End of August I had the chance to attend the Design Thinking Camp in Sofia and facilitate a brainstorming session. Thanks to SAP DevX, who sponsored the trip, I was able to show the innovative power of SAP and bring some insights back to my colleagues.
It was the first ever event in Bulgaria tackeling only design thinking and service design. The event took place at the Sofia Tech Park, where 18 high-tech companies (including SAP), as well as 11 startups are working and developing their innovative business ideas. The 200 participants were mainly students and total design thinking newbies, but also some startups, IT specialists, designers and a few DT experts.
Day 1 – Human-centered experiences
As the event was supported by the municipality, the major of Sofia Ms Yordanka Fandakova, was there to speak some welcoming words. Followed by the organizer, Eleonora Carnasa from the Sofia based service design agency Fabrica 360.
The two days, packed with talks and workshops, started with an inspirational keynote from Rama Gheerawo, Director of the Helen Hamlyn Centre for Design at the Royal College of Art, UK.
He stated that we see centralisation and top-down control in leadership today. But in tomorrow’s world we need Creative Leadership. He is convinced, that people which use Design Thinking and Inclusive Design have a great potential to lead and he’s not the only one:
“CEOs who are inclusive, leading with emotions and empathy, are more likely to succeed in creating lasting change.” – Lars Faeste, Senior Partner at Boston Consulting Group
His talk was followed by some trend researches in Design Thinking, including how to design for AI-services, as well as more insights on when and how to apply the DT process within projects, in order to be successful.
“Did you know, that you need to have at least 3000 ideas to end up with one successful product?”
In the afternoon, I attended a workshop on Inclusive Design, where we got introduced to real people (not users, nor customers) with disabilities. Our interviewees name was Vanja. We had to interview her and find out which daily problems she is facing and think about, how to solve them.
“Users use, consumers consume, but people live! Therefore design for people, not users.”
My team ended up with the “rent a wheelchair for free”-scenario, in order to create awareness on the issues wheelchair-drivers are facing in the city of Sofia, e.g. cobblestone pavements, big gaps on the train platforms, unusable furniture etc. It was an eye-opening experience to talk and design for inclusion. And I definitely aim to include such “unusual” interviewees, such as physically impaired people, but also kids and elderly people, into upcoming projects – at least every now and then.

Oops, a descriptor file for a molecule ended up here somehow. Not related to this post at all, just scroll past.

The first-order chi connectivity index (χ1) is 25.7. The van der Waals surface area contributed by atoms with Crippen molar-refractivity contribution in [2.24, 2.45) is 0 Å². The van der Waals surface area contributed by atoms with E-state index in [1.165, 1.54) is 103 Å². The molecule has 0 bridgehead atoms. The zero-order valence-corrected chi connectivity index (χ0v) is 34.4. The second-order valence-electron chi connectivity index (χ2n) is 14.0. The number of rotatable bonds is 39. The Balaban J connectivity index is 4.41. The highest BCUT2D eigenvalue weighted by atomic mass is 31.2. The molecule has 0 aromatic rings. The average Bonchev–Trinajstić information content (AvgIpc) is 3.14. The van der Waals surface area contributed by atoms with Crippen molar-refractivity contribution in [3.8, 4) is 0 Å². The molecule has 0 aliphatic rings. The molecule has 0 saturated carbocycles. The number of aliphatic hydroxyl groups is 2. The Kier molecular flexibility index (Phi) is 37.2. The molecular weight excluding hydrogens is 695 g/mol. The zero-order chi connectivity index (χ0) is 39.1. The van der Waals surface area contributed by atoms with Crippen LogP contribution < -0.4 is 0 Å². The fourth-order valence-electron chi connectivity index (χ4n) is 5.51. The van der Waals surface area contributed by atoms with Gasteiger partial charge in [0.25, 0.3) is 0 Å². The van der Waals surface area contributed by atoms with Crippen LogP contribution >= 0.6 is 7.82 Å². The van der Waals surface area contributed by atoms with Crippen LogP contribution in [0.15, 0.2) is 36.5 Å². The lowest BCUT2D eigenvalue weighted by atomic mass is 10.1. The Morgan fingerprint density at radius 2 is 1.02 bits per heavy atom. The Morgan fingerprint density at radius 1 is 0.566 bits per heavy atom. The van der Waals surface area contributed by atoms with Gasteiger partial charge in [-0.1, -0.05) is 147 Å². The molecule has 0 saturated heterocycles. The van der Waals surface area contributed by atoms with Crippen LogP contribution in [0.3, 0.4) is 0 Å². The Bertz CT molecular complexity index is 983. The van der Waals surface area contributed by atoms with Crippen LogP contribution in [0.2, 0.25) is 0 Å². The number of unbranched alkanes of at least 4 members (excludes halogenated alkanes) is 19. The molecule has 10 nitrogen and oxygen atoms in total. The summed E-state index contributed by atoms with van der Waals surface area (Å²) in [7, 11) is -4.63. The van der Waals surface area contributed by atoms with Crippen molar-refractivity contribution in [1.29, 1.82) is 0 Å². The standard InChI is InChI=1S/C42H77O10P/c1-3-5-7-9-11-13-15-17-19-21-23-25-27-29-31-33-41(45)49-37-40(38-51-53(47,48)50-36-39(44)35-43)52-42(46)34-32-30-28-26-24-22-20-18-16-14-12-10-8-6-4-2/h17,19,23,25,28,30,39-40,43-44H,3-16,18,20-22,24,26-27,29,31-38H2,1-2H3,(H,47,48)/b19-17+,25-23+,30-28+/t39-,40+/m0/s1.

Day 2 – Design Thinking for different industries
On the next day, speakers were showing use cases on how design thinking is applied in different industries. For example, a London-based startup named EnrolYourself uses the process to solve learning challenges within a group of strangers, which become mentors over time. Iva Halacheva, a Bulgarian service designer living in Melbourne, talked about the benefits of designed experiences in sports and how they can stop violence. There were also some learnings from Mohamed Fakihi (CEO at Kratos Technology) on why design thinking could fail in your organization.
Building castles in the sky: Unlock creative potential with different ideation techniques
In the afternoon, I was facilitating a workshop on different techniques for the brainstorming phase and when to apply them. It was the class which was booked out first, and there were even more people joining. I ended up having 26 very engaged and curious participants. After an introduction, for which I got special speakers support from SAP DevX (thanks again!), we deep dived into three methods.
First we tried to find solutions on how to improve the next design thinking camp with reverse brainstorming. Then we used a Customer Journey Map and the REICC-method to create a stressless flight experience for our user persona. We ended with ideating on a possible future scenario with autonomous cars, where every participant was blindfolded by wearing a sleeping mask (a method invented by Zukunftsinstitut Workshop). The participants enjoyed it a lot and showed their interest by asking a lot of questions.
My dear colleague from SAP Sofia Veselina Petrova rounded off the day with a workshop on storytelling with SAP Scenes and hand-drawn sketches.
Both, Veselina and me were able to prove that it is fun and inspiring to work for SAP, and we hope we have awakened interest for future employees.